Throughout the first half of the seventeenth century, while the Barbary corsairs ranged freely around the Mediterranean, these pirates also sailed by the dozen up the [English] Channel and even into the Thames estuary, plundering local fishing and coastal towns. . . . The Algerians were said to have taken no fewer than 353 British ships between 1672 and 1682, which would mean that they were still picking up between 290 and 430 new British slaves every year.
—Robert C. Davis, Christian Slaves, Muslim Masters
Historical truths become casualties of preferred narratives in the present. Modern scholarship, preoccupied with the Trans-Atlantic slave trade, gives little more than a passing glance to the scope of corsair piracy. Yet, as historian Robert Davis reminds, the systematic enslavement of white, Christian Europeans by Muslim’s on North Africa’s Barbary Coast, is a crucial, if politically disfavored, aspect of modern slave studies.
Christian Slaves, Muslim Masters: White Slavery in the Mediterranean, the Barbary Coast, and Italy, 1500-1800 leaves no doubt that Islamic slaving was far from a minor phenomenon, not mere corsair hysteria as some would term it. In Davis’ densely documented account, white slavery in the Mahgreb was enormously consequential. In the three centuries of its flourishing, Muslim predation entrapped as many as a million victims from France and Italy to Spain, Holland, Great Britain, the Americas. Even Iceland suffered slave-hunting raids.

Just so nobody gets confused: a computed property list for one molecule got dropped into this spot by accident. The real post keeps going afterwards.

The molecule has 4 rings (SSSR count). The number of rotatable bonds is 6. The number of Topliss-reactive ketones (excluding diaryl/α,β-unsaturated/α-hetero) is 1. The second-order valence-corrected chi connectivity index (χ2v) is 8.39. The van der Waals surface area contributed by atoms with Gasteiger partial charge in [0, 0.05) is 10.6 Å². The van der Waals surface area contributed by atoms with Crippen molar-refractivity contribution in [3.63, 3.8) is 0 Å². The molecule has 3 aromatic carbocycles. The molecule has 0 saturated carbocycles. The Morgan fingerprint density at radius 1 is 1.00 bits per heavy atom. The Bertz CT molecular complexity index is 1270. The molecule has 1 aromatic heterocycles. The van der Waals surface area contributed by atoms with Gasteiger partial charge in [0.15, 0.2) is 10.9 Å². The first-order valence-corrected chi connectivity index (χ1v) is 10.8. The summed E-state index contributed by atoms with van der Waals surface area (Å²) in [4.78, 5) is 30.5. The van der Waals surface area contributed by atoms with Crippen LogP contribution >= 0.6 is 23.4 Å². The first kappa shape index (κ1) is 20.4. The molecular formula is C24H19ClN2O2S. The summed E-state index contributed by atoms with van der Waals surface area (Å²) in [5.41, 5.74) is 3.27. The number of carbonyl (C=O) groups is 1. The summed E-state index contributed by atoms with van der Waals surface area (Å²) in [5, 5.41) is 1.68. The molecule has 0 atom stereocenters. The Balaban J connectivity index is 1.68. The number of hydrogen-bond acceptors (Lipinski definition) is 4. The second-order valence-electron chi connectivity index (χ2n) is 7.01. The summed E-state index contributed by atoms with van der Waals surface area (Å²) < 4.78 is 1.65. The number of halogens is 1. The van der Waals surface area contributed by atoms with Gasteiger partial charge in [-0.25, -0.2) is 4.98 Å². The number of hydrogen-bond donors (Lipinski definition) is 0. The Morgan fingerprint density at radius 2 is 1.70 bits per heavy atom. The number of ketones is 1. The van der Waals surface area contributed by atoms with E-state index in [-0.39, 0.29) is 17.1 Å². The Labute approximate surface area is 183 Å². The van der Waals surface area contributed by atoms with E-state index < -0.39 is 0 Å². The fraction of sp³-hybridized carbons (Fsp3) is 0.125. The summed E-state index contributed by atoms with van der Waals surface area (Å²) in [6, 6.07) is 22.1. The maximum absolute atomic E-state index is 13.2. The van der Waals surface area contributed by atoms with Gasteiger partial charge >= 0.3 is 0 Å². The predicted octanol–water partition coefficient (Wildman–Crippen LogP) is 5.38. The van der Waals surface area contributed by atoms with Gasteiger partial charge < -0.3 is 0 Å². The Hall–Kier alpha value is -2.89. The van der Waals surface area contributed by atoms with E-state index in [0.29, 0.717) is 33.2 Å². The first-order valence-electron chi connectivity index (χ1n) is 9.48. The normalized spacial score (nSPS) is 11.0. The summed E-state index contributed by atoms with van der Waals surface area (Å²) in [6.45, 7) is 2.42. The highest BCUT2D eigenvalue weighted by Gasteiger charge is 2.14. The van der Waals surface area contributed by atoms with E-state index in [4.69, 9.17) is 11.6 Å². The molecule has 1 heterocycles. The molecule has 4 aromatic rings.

The diary of Thomas Baker, English consul in Tripoli from 1679 to 1685, took careful note of ship traffic in and out of the Libyan port. In addition to the usual run of European-bound merchant ships were many local vessels openly setting out “in corso.” Baker was blunt: they were “going out a-thieving,” stalking seas and coastlines for poorly defended Christian prizes. Davis notes that Libyans were particularly fond of what Baker’s contemporaries called “man-taking” or “Christian-stealing.” Their dedication prompted the consul to remark: “To steale Christians . . . is their Lawfull Vocation.”
The Cambridge World History of Slavery estimates the attrition rate for white slaves at 20 percent a year in seventeenth century Maghreb:
Given the age of captives seized from European sailing ships, the hostile epidemiological environment of North Africa, and the harsh working and living conditions [Read Davis for these.] the crude mortality rate among whites was probably higher than among black in the Americas, even on sugar plantations.
Consequently, a steady resupply was needed to sustain existing slave populations. The seasoning of new captives could take several years, leaving half or fewer captives to survive the first five years. Read Davis for detailed descriptions of slave taking and breaking, slave life and labor, including the death-in-life of galley slaves. After examining various slave lists, he concludes that those captured by Muslim corsairs and taken off to Barbary stood a less than 50/50 chance of being ransomed: “They left their bones in unmarked plots, often in shallow graves where dogs or waves could unearth them. . . . Or simply thrown into the sea.”